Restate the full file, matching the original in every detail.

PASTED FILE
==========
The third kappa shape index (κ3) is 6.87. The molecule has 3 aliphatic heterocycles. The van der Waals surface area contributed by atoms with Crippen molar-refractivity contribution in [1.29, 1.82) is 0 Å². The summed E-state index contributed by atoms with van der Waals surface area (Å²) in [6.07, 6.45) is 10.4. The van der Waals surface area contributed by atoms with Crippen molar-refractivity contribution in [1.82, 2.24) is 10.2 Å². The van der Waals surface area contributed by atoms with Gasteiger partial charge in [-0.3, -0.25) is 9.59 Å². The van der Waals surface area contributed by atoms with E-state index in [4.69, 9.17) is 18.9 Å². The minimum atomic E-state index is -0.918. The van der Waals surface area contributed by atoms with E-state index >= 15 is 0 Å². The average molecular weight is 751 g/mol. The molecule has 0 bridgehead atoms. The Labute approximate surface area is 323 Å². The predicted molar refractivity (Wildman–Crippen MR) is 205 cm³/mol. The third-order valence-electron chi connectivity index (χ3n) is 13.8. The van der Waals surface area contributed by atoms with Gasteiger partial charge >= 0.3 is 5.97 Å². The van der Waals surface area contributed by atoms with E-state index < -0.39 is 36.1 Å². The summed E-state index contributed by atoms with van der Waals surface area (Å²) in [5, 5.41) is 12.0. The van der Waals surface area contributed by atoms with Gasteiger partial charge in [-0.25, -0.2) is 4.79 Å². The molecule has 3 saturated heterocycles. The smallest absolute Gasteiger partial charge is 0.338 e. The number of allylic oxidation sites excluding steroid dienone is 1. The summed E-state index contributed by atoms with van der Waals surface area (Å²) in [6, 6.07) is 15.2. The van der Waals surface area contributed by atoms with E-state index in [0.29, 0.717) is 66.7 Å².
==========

The third kappa shape index (κ3) is 6.87. The molecule has 3 aliphatic heterocycles. The van der Waals surface area contributed by atoms with Crippen molar-refractivity contribution in [1.29, 1.82) is 0 Å². The summed E-state index contributed by atoms with van der Waals surface area (Å²) in [6.07, 6.45) is 10.4. The van der Waals surface area contributed by atoms with Crippen molar-refractivity contribution in [1.82, 2.24) is 10.2 Å². The van der Waals surface area contributed by atoms with Gasteiger partial charge in [-0.3, -0.25) is 9.59 Å². The van der Waals surface area contributed by atoms with E-state index in [4.69, 9.17) is 18.9 Å². The minimum atomic E-state index is -0.918. The van der Waals surface area contributed by atoms with E-state index >= 15 is 0 Å². The average molecular weight is 751 g/mol. The molecule has 0 bridgehead atoms. The Labute approximate surface area is 323 Å². The predicted molar refractivity (Wildman–Crippen MR) is 205 cm³/mol. The third-order valence-electron chi connectivity index (χ3n) is 13.8. The van der Waals surface area contributed by atoms with Gasteiger partial charge >= 0.3 is 5.97 Å². The van der Waals surface area contributed by atoms with E-state index < -0.39 is 36.1 Å². The summed E-state index contributed by atoms with van der Waals surface area (Å²) in [5, 5.41) is 12.0. The van der Waals surface area contributed by atoms with Gasteiger partial charge in [-0.25, -0.2) is 4.79 Å². The molecule has 3 saturated heterocycles. The smallest absolute Gasteiger partial charge is 0.338 e. The number of allylic oxidation sites excluding steroid dienone is 1. The summed E-state index contributed by atoms with van der Waals surface area (Å²) in [6, 6.07) is 15.2. The van der Waals surface area contributed by atoms with E-state index in [0.29, 0.717) is 66.7 Å².